Reflections from the adolescent girls (kishoris) who participated in Phase 1 of the learning dialogues on agency, autonomy and leadership organised by the Prakriye field centre of IT for Change as part of the  Dhwanigalu project.

The sessions on body mapping were an eye opener and contradicted the myths and misconceptions that we so strongly believed in, especially those relating to mensuration. Initially, we were too shy to participate in such trainings. Later on, however, we realised how essential these lessons were and how they taught us things we were not exposed to previously.

The sessions on gender and gender roles in the trainings created an opportunity that allowed me to dream differently. I no longer feel inferior.

For me, merely touching and holding a camera was a dream come true. I felt proud of myself the moment I held the camera in my hand.

Being a school drop out, I never had an opportunity to make friends of my own age. Instead, I was always surrounded by the elders of the family, and I used to blindly follow everything they said. After participating in the training, things are different. I have met new friends, and I feel young and energetic.

In the trainings, I learned that the law has so many provisions to safeguard women’ rights. But that is not enough –we need to change the attitude of our family members and other people in the community — if we are to realise these rights.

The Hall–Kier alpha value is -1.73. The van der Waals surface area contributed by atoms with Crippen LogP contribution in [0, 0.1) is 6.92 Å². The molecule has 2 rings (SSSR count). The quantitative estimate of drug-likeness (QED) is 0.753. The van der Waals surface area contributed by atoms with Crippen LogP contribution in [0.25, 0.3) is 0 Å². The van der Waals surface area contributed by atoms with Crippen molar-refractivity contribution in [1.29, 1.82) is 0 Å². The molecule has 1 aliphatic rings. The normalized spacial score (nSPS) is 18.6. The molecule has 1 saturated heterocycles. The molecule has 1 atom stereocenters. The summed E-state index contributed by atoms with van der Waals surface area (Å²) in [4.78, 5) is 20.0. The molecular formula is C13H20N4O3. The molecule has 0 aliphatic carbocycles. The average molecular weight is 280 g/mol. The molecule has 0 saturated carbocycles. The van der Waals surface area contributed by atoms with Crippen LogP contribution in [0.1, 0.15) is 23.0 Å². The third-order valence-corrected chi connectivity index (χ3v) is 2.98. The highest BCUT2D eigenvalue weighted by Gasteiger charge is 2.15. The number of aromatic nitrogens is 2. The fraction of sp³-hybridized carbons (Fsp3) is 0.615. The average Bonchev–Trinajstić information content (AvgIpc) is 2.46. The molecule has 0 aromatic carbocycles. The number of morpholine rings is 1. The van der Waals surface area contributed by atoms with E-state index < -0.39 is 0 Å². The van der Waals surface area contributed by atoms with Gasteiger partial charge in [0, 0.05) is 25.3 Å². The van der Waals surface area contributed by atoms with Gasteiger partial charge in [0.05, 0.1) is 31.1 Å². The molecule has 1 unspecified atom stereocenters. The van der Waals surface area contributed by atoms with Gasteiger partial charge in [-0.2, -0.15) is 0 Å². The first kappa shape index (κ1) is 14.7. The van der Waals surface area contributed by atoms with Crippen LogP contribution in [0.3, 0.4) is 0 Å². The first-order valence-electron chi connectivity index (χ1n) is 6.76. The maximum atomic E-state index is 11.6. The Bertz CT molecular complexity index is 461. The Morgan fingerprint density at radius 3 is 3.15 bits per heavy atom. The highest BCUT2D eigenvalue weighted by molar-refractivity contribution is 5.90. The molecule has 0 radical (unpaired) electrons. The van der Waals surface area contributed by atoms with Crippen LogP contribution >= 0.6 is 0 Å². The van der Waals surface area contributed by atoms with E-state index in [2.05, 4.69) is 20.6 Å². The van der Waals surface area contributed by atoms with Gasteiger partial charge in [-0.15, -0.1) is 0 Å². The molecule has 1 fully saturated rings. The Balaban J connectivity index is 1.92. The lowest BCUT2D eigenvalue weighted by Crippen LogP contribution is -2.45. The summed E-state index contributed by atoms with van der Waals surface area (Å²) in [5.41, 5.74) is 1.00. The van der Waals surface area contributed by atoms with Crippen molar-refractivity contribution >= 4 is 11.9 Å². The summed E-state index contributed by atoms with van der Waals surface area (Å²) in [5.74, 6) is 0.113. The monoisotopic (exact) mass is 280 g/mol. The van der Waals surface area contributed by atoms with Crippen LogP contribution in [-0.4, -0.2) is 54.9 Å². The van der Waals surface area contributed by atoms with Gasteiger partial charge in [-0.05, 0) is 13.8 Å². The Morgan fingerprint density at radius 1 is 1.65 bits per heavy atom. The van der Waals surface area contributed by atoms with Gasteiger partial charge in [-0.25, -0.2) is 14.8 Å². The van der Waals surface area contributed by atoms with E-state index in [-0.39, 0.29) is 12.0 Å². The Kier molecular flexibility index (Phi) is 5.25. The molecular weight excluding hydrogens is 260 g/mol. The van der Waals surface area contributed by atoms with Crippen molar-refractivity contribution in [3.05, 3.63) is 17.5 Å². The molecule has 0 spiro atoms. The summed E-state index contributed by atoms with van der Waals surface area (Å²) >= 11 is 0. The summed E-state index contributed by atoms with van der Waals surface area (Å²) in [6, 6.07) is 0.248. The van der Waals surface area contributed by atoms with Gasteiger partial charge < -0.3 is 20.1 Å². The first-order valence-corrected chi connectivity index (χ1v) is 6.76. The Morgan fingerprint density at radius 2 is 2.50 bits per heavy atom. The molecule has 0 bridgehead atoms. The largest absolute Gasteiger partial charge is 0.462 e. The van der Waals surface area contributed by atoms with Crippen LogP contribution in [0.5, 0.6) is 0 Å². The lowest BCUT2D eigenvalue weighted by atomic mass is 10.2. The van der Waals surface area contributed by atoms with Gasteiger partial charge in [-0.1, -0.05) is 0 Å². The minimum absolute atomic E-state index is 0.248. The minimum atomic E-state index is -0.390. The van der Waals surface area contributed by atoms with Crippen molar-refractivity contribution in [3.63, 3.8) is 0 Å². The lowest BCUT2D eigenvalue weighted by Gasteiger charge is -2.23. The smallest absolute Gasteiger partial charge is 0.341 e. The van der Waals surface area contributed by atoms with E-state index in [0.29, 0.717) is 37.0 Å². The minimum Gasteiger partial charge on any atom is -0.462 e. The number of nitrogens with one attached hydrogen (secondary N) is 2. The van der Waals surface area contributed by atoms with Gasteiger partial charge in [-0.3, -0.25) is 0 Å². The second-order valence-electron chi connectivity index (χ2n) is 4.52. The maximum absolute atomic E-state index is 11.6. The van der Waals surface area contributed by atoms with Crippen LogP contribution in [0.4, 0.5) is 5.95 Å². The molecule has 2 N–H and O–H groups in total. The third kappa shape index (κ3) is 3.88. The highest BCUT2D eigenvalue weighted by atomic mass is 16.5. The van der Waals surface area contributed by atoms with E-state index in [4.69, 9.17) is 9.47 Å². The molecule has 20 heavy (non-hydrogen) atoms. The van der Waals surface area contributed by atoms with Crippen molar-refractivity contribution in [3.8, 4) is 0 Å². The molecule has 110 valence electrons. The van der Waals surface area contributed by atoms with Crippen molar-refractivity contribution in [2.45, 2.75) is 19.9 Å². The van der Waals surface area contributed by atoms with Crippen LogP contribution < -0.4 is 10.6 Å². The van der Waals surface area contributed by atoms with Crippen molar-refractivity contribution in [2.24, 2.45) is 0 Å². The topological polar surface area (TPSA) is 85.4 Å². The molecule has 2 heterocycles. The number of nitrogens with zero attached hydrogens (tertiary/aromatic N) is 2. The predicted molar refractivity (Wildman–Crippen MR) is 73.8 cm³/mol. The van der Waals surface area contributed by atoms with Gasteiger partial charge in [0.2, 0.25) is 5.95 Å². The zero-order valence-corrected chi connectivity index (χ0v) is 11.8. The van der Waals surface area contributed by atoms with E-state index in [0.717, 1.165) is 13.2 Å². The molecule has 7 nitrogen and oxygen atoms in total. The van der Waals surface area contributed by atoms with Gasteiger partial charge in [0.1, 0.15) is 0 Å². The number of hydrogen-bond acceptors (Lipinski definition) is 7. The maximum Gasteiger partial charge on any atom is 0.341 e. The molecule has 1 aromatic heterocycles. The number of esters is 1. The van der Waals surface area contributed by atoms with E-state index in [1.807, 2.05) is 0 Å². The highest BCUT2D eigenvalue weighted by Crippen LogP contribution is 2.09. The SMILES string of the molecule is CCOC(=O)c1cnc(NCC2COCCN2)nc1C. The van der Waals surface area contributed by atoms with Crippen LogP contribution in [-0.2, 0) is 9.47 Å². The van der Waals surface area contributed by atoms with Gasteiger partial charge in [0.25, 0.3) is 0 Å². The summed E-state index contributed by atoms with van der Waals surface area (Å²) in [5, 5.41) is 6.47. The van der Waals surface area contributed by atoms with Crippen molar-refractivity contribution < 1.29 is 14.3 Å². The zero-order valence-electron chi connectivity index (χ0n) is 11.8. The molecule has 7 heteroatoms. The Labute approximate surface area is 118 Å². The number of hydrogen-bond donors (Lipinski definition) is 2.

Before I came to the trainings, I thought that settling down in life and getting married was all I could hope for. Now I think that I can do other things as well. It is unfortunate that I discontinued my education but I can explore other things I need to do to stand on my own feet.

Prior to the trainings, I did not realise that my mother doing the household chores was also ‘work’. Now I think that it is important for everyone to acknowledge that the work women do inside the house is as important as the work that men do outside.

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I wanted to sit on the aralikatte – the village platform where boys and men loiter. But that is frowned upon and I am scared of being scolded.

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When we went and interviewed people about the role of women, everyone said high-sounding things about how important women are — to the world. They also said that nothing is impossible for women to achieve! But then why is it that girls are discouraged from going to college and there is so much pressure on what they do and what they dont do in public?


Girls are always projected in a negative way — as homebreakers or as weaklings — in proverbs, though they work hard and sometimes shoulder the entire responsibility of running the household.

My mother wanted to become a teacher, but she was not encouraged to study. She is a farm worker today. Also, she has been told all her life to adjust, compromise, manage things ‘somehow’ – to put up with what is the life of a woman.


If women move about freely and act as men do, people call them names and cast aspersions on their character.

If a man is strong-willed, it is seen as a sign of heroic character. But a woman is just being stubborn!